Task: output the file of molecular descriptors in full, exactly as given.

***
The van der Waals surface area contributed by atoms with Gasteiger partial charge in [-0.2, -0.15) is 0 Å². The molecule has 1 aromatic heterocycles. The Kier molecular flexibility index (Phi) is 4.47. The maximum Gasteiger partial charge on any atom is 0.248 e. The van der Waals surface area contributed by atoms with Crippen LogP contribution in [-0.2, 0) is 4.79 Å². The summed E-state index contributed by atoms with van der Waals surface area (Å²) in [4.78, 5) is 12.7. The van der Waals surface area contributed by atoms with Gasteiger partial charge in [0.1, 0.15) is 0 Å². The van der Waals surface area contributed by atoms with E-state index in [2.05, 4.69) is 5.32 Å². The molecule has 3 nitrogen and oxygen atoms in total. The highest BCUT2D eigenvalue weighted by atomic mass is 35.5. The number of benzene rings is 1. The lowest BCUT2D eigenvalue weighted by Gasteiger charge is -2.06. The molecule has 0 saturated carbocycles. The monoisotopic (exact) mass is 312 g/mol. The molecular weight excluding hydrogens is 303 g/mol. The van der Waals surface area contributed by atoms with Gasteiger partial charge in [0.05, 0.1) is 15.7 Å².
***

The van der Waals surface area contributed by atoms with Gasteiger partial charge in [-0.2, -0.15) is 0 Å². The molecule has 1 aromatic heterocycles. The Kier molecular flexibility index (Phi) is 4.47. The maximum Gasteiger partial charge on any atom is 0.248 e. The van der Waals surface area contributed by atoms with Crippen LogP contribution in [-0.2, 0) is 4.79 Å². The summed E-state index contributed by atoms with van der Waals surface area (Å²) in [4.78, 5) is 12.7. The van der Waals surface area contributed by atoms with Gasteiger partial charge in [0.1, 0.15) is 0 Å². The van der Waals surface area contributed by atoms with E-state index in [2.05, 4.69) is 5.32 Å². The molecule has 3 nitrogen and oxygen atoms in total. The highest BCUT2D eigenvalue weighted by atomic mass is 35.5. The number of benzene rings is 1. The lowest BCUT2D eigenvalue weighted by Gasteiger charge is -2.06. The molecule has 0 saturated carbocycles. The monoisotopic (exact) mass is 312 g/mol. The molecular weight excluding hydrogens is 303 g/mol. The van der Waals surface area contributed by atoms with Gasteiger partial charge in [0.05, 0.1) is 15.7 Å².